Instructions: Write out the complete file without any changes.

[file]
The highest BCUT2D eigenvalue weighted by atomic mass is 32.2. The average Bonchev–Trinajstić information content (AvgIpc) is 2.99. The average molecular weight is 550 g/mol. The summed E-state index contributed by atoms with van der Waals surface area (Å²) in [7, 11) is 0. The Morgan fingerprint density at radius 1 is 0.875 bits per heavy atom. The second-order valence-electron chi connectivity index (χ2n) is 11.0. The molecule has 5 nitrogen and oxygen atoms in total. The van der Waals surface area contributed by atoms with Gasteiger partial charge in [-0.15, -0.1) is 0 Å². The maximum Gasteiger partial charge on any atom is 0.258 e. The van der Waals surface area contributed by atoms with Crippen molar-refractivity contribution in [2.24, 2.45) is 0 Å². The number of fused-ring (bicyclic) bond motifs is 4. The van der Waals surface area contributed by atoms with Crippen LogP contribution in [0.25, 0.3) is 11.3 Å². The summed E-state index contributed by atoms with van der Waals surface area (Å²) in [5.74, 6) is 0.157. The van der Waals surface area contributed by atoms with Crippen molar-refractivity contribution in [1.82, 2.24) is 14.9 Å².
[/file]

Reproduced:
The highest BCUT2D eigenvalue weighted by atomic mass is 32.2. The average Bonchev–Trinajstić information content (AvgIpc) is 2.99. The average molecular weight is 550 g/mol. The summed E-state index contributed by atoms with van der Waals surface area (Å²) in [7, 11) is 0. The Morgan fingerprint density at radius 1 is 0.875 bits per heavy atom. The second-order valence-electron chi connectivity index (χ2n) is 11.0. The molecule has 5 nitrogen and oxygen atoms in total. The van der Waals surface area contributed by atoms with Gasteiger partial charge in [-0.15, -0.1) is 0 Å². The maximum Gasteiger partial charge on any atom is 0.258 e. The van der Waals surface area contributed by atoms with Crippen molar-refractivity contribution in [2.24, 2.45) is 0 Å². The number of fused-ring (bicyclic) bond motifs is 4. The van der Waals surface area contributed by atoms with Crippen LogP contribution in [0.25, 0.3) is 11.3 Å². The summed E-state index contributed by atoms with van der Waals surface area (Å²) in [5.74, 6) is 0.157. The van der Waals surface area contributed by atoms with Crippen molar-refractivity contribution in [1.82, 2.24) is 14.9 Å².